Cross-browser CSS: Justified Block List

A cross-browser method using semantic markup and CSS to align list items horizontally and space them evenly so they are distributed across the full available width. Useful for laying out lists of thumbnail images or navigation links for example.

Tested in IE6, IE7, IE8, FF, Safari, Chrome

Fixed Width Content Using This Method:

Variable Width Content:


<ul class="block-list">


/* set base font-size (customize to suit) */
body, .block-list li {font-size: 12px;}

/* trigger hasLayout in IE */
.block-list, .block-list li {zoom: 1;}

.block-list {
	font-size: 0 !important; /* remove physical spaces between items */
	text-align: justify;
	text-justify: distribute-all-lines; /* distribute items in IE */
	list-style-type: none;
	margin: 0;
	padding: 0;

/* fully justify all items in browsers other than IE */
.block-list:after {
	content: "";
	display: inline-block;
	width: 100%;

.block-list li {
	text-align: left; /* customize to suit */
	vertical-align: top; /* can customize to suit */
	display: inline-block;
	width: 31.3%; /* optional, only need for text content to wrap */
	margin-bottom: 1em; /* optional, customize to suit */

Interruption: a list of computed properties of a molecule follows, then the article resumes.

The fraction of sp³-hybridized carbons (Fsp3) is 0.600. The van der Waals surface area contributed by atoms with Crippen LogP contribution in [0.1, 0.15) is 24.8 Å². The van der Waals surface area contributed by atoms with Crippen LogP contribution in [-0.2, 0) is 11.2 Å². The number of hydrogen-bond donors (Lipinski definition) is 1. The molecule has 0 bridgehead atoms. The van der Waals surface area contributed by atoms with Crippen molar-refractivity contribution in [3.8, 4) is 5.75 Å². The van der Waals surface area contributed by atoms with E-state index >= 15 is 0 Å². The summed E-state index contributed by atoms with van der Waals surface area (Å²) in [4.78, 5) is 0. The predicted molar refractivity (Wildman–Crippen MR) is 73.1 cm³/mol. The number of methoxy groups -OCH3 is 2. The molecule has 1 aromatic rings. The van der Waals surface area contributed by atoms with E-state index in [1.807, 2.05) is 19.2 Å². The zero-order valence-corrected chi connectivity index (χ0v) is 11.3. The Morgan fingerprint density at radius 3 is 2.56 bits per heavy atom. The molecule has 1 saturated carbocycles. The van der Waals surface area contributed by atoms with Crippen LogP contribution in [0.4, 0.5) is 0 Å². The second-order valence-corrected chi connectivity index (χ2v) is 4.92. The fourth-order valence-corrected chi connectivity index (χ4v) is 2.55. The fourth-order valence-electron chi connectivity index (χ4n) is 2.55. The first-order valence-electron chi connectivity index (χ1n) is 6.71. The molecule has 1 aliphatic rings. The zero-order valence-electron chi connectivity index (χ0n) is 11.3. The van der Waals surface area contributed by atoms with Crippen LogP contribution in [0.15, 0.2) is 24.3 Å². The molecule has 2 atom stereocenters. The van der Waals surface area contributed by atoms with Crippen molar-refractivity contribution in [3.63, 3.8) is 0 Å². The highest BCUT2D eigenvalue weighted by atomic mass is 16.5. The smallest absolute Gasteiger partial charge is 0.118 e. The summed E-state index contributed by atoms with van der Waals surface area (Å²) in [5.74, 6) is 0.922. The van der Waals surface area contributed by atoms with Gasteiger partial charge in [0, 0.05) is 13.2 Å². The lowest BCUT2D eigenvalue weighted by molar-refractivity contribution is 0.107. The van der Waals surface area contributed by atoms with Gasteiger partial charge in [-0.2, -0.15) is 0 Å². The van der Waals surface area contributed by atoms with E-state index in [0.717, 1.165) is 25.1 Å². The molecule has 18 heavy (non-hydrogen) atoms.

/* IE hacks to make li's line up */
*+html .block-list li {display: inline;}
* html .block-list li {display: inline;}

There must be no space between the last li tag and the closing ul tag in your HTML markup. This is to fix a bug in Safari so it won’t add extra space after the last list item.

Leave a comment


  1. SelenIT

     /  December 12, 2011

    The Safari issue about white space between last LI ending tag and UL ending tag seems to be even more unusual. With no space, it doesn’t add extra space at the line end, with one space or new line character, it adds it, but if there are both new line and ordinary space (no matter if the space is before new line or after it) the bug goes away again.

  2. Yea, vry great solution, it’s help me, thank’s a lot 😉

  3. Excellent stuff, but there’s another issue: Consecutive elements *without whitespace between them* are treated like a single element. For example, if you have three divs with no space between them, they will all bunch up. If you add a space between two of them, the ones on the left and on the right of the space character will be distributed left and right. If you add another space character between the second pair of divs they will all distribute properly

    Found in Firefox 10.0.2

  4. Turns out that `line-height: 0;` gets rid of the extra bottom padding.

  5. Well done. Works perfect for all modern browsers.
    Thank you.

  6. Thanks you, helpful CSS and HTML coding

  7. I actually had to discuss this unique post, “Cross-browser CSS:
    Justified Block List CSS Web Design” along with my best buddies on facebook
    .com. Isimply desired to distributed your wonderful posting!

    Regards, Ruby


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